Linda Neuhauser, DrPH, is Clinical Professor of Community Health and Human Development at the University of California, Berkeley School of Public Health. Her work focuses on translating research into improved health interventions and mass communication. Dr. Neuhauser is especially interested in participatory approaches that meet the literacy, linguistic, and cultural needs of diverse audiences. She is Co-Principal Investigator of the UC Berkeley Health Research for Action Center that uses participatory design to create, implement and evaluate communication initiatives that have now reached over 30 million people.

In this podcast, she talks with Helen Osborne about participatory and user-centered approaches to health communication.

Topics include:

  • Communication challenges for both givers and receivers of information
  • A structured approach to participatory, user-centered design
  • Overcoming objections of limited time, money, or other resources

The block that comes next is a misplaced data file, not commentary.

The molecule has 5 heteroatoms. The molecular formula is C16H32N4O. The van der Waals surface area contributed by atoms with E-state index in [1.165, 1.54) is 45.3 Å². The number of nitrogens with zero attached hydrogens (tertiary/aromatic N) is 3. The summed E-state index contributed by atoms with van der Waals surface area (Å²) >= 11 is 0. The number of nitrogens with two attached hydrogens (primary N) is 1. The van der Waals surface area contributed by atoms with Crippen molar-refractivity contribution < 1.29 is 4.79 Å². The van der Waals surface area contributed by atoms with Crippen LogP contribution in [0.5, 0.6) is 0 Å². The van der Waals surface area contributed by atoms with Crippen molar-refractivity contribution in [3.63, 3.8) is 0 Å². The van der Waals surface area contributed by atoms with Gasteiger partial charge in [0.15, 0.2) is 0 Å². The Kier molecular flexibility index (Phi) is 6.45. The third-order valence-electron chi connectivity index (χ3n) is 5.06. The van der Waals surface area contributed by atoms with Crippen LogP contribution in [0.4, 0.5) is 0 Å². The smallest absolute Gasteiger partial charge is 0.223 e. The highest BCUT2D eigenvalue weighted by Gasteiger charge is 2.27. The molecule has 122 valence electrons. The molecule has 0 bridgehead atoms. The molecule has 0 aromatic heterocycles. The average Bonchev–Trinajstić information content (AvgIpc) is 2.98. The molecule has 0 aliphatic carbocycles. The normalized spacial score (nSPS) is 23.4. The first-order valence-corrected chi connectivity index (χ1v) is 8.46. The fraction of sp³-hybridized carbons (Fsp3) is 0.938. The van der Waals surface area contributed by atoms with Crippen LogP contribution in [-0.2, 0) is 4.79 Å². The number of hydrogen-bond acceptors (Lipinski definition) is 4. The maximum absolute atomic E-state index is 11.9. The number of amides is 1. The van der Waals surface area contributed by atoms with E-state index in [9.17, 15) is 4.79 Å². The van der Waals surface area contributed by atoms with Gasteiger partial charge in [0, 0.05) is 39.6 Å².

More Ways to Learn:

  • Neuhauser L, Rothschild R, Graham C, et al. “Participatory Design of Mass Health Communication in Three Languages for Seniors and People With Disabilities on Medicaid,” American Journal of Public Health. 2009;99 (12).
  • Neuhauser L, Constantine WI, Constantine NA, et al. “Promoting Prenatal and Early Childhood Health: Evaluation of a Statewide Materials-based intervention for Parents. American Journal of Public Health. 2007;97(10):1813-1819.
  • Health Literacy Out Loud Podcast #13: Len & Ceci Doak Discuss Health Literacy’s Past, Present, and Future (includes a discussion of the SAM materials assessment tool), Available at http://www.healthliteracyoutloud.com/2009/03/23/hlol-13-len-ceci-doak-discuss-health-literacy’s-past-present-and-future/

Read a transcript of this podcast 

Teaching & Singing About Health in South Africa (HLOL #25)

On a recent trip to Indermark (a village in Northern South Africa), I was privileged to talk with a group of community healthcare workers. They shared ways of teaching about health and nutrition. Two workers sang health songs they wrote. In this podcast you will hear them sing these songs in English, Zulu, and the native language Sepedi.